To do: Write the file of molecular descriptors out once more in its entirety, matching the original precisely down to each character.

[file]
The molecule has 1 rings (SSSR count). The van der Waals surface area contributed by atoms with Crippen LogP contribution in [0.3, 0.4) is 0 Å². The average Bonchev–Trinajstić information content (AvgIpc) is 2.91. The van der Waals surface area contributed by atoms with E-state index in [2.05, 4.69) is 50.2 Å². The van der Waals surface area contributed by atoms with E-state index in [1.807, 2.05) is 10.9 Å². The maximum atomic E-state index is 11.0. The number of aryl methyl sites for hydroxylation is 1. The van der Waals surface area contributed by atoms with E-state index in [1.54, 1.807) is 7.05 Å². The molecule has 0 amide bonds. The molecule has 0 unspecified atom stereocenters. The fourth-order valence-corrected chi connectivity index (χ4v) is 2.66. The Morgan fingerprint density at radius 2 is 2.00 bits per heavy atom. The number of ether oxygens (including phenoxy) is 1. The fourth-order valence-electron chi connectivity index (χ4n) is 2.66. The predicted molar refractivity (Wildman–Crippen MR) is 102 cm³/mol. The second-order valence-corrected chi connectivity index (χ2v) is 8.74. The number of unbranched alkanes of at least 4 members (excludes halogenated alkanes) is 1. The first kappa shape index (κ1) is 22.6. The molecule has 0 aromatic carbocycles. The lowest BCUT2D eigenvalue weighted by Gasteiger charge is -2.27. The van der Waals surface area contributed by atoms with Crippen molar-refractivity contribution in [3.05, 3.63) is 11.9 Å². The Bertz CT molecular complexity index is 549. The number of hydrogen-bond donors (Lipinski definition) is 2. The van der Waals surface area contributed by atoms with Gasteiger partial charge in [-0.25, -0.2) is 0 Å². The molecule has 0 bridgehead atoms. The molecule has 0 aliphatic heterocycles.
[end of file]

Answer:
The molecule has 1 rings (SSSR count). The van der Waals surface area contributed by atoms with Crippen LogP contribution in [0.3, 0.4) is 0 Å². The average Bonchev–Trinajstić information content (AvgIpc) is 2.91. The van der Waals surface area contributed by atoms with E-state index in [2.05, 4.69) is 50.2 Å². The van der Waals surface area contributed by atoms with E-state index in [1.807, 2.05) is 10.9 Å². The maximum atomic E-state index is 11.0. The number of aryl methyl sites for hydroxylation is 1. The van der Waals surface area contributed by atoms with E-state index in [1.54, 1.807) is 7.05 Å². The molecule has 0 amide bonds. The molecule has 0 unspecified atom stereocenters. The fourth-order valence-corrected chi connectivity index (χ4v) is 2.66. The Morgan fingerprint density at radius 2 is 2.00 bits per heavy atom. The number of ether oxygens (including phenoxy) is 1. The fourth-order valence-electron chi connectivity index (χ4n) is 2.66. The predicted molar refractivity (Wildman–Crippen MR) is 102 cm³/mol. The second-order valence-corrected chi connectivity index (χ2v) is 8.74. The number of unbranched alkanes of at least 4 members (excludes halogenated alkanes) is 1. The first kappa shape index (κ1) is 22.6. The molecule has 0 aromatic carbocycles. The lowest BCUT2D eigenvalue weighted by Gasteiger charge is -2.27. The van der Waals surface area contributed by atoms with Crippen molar-refractivity contribution in [3.05, 3.63) is 11.9 Å². The Bertz CT molecular complexity index is 549. The number of hydrogen-bond donors (Lipinski definition) is 2. The van der Waals surface area contributed by atoms with Gasteiger partial charge in [-0.25, -0.2) is 0 Å². The molecule has 0 bridgehead atoms. The molecule has 0 aliphatic heterocycles.